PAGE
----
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LAST HOLIDAY A remake of a 1950 British comedy starring Alec Guinness, Last Holiday is better than expected thanks to its retooling as a vehicle for Queen Latifah. Director Wayne Wang, who probably eyes the career of Ang Lee and wonders where he went wrong, has long been demoted from indie darling (Smoke) to mainstream hack (Maid In Manhattan), and his desire to appease the studio gods means that there's very little innovation on view in this predictable picture. But Queen Latifah and her supporting cast -- to say nothing of the gorgeous location shooting and eye-popping shots of delectable food dishes -- go a long way toward making this digestible. Latifah stars as Georgia Byrd, a working-class woman who, upon learning that she'll die in three weeks, cashes in all her assets and heads off to the Grandhotel Pupp (located in the Czech Republic) with the intent of winding down her life in luxury. While at the hotel, she befriends the cook (Gerard Depardieu -- how I've missed him!), offers sage advice to assorted individuals (among them Giancarlo Esposito's silky Senator and Alicia Witt's kept woman) and butts heads with her former boss, the hardhearted CEO of a national retail chain (Timothy Hutton). Meanwhile, her love interest (LL Cool J) back home discovers her dark secret and hightails it to be by her side. The message of the film is that everyone -- no matter their lot in life -- should be treated with dignity and respect, but after watching Latifah receive endless massages, hit the snowy slopes and chow down on lobster and lamb, most moviegoers will be forgiven for believing that the true message of the picture is that (duh) it's better to be rich than poor. Rating: ** 1/2

Current Releases

BREAKFAST ON PLUTO Given the film's unsteady start, patience is integral to one's enjoyment of Neil Jordan's adaptation of the novel by Patrick McCabe. As the movie progresses, Jordan's eccentric choices and the life journey of his never-say-die protagonist both begin to click: The movie springs from hard-to-watch to difficult-to-resist, and by the end, it's hard to let it go. Jordan follows the misadventures of transvestite Patrick "Kitten" Braden (Murphy) as the lad navigates his way through the often dangerous terrain of Ireland and England in the 1960s and 1970s. Taking a whimsical approach to the episodic structure, Jordan's movie feels like a melding of Forrest Gump, Candide and the strain of "magical realism" that was so fashionable in the foreign cinema of the 1990s. Murphy initially appears to be coasting on Kitten's flamboyant traits, yet as our understanding of the character deepens, his bravura turn grows in stature. Rating: ***

BROKEBACK MOUNTAIN The secret behind this adaptation of Annie Proulx's short story is that behind its convenient (and infuriating) designation as "the gay cowboy movie," this is as universal as any cinematic love story of recent times. Scripters Larry McMurtry and Diana Ossana and director Ang Lee have managed to make a movie that vibrates on two separate settings: It's a story about the love between two men, yes, but it's also a meditation on the strict societal rules that keep any two people -- regardless of gender, race, class, religion, etc. -- out of each other's arms. In detailing the relationship between Ennis Del Mar (Heath Ledger) and Jack Twist (Jake Gyllenhaal), Brokeback Mountain is about longing and loneliness as much as it's about love -- indeed, loss and regret become tangible presences in the film. Gyllenhaal delivers a nicely modulated performance, but this is clearly Ledger's show: He's phenomenal as Ennis, and his character's anguish causes our own hearts to break on his behalf. Rating: ***1/2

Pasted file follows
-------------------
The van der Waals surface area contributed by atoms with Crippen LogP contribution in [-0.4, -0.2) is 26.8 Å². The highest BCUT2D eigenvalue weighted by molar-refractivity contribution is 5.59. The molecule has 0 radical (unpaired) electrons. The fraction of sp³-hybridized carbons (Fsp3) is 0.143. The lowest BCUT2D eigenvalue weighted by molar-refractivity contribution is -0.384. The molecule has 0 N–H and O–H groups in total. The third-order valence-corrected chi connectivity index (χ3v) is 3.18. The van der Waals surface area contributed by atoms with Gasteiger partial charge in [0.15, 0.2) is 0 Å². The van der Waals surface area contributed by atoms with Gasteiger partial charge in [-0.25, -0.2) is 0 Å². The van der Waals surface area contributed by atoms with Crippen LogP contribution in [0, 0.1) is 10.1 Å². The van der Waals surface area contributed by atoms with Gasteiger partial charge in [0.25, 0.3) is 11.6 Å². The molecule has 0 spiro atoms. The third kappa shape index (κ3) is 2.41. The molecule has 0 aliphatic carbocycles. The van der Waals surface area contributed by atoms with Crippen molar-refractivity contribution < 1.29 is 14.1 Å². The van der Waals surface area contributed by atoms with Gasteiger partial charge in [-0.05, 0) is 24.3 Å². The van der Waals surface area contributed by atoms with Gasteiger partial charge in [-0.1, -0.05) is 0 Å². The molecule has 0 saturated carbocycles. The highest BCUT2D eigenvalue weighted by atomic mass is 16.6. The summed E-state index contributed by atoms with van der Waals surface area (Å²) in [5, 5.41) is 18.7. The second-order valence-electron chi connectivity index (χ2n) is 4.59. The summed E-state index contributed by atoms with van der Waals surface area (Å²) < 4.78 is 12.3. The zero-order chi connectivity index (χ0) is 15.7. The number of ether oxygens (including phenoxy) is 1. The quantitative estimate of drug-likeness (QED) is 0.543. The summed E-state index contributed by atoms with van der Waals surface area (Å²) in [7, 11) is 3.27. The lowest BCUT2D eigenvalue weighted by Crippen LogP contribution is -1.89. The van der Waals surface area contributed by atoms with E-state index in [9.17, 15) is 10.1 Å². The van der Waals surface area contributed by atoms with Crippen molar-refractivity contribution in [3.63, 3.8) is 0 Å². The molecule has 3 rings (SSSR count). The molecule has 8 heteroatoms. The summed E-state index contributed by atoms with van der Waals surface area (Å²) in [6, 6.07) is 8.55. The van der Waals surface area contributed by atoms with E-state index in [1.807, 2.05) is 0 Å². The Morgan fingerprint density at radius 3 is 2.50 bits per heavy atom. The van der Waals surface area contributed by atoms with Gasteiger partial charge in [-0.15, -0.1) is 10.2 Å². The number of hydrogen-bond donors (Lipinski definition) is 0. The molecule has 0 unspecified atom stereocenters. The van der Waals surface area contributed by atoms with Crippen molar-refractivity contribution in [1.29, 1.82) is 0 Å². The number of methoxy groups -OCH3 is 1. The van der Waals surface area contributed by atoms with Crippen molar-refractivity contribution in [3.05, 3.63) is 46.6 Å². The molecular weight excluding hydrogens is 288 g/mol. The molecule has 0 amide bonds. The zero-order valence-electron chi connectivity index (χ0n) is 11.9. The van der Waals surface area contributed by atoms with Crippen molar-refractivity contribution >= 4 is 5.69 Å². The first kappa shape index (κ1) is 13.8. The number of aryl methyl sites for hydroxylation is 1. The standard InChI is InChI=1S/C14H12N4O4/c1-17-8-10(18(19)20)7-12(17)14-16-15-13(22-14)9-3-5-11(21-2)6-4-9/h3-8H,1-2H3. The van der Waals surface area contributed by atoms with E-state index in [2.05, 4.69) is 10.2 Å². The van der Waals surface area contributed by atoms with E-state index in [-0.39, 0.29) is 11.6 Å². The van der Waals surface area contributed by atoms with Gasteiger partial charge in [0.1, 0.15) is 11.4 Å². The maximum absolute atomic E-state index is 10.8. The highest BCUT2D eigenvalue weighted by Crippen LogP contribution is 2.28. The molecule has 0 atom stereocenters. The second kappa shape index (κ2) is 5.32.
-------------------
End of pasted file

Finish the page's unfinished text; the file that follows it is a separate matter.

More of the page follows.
THE CHRONICLES OF NARNIA: THE LION, THE WITCH AND THE WARDROBE Christians, heathens and everyone in between will be inspired to hold hands and sway to the gentle rhythms of this epic yarn. C.S. Lewis' source material -- the first book in a series of seven -- sprinkled Christian allegories throughout a fantasy tale that was aimed primarily at children, and the movie steadfastly respects Lewis' intentions. Like the best kid flicks, it never talks down to its target audience, and its religious themes -- issues involving honor, forgiveness and redemption -- embody the true spirit of Christianity and in effect serve as an antidote to the sadistic theatrics of Mel Gibson's garish snuff film, The Passion of the Christ. With its story of four plucky siblings attempting to save a strange land from the machinations of an evil queen (Tilda Swinton), this seems as inspired by the recent Lord of the Rings flicks as by anything on the written page. But the child actors are appealing, the supporting critters add color and the brisk story line fuels the imagination. Rating: ***

FUN WITH DICK AND JANE It wouldn't take much for Fun With Dick and Jane to emerge as a superior remake, given that the 1977 original looks especially dismal these days. That laughless comedy employs two actors of marginal comedic abilities -- Jane Fonda and George Segal -- in a lumbering yarn about a well-to-do married couple who turn to crime once the husband loses his job. This new version one-ups its predecessor right out of the starting gate by casting two bona fide comedians -- Jim Carrey and Tea Leoni -- in the central roles. This is strictly a congenial, end-of-year trifle aimed at providing families with somewhere to go after all the presents have been opened. It's a pleasant enough diversion, offering a few chuckles, allowing Carrey to occasionally mug and keeping the paying customers satisfied. Rating: **1/2

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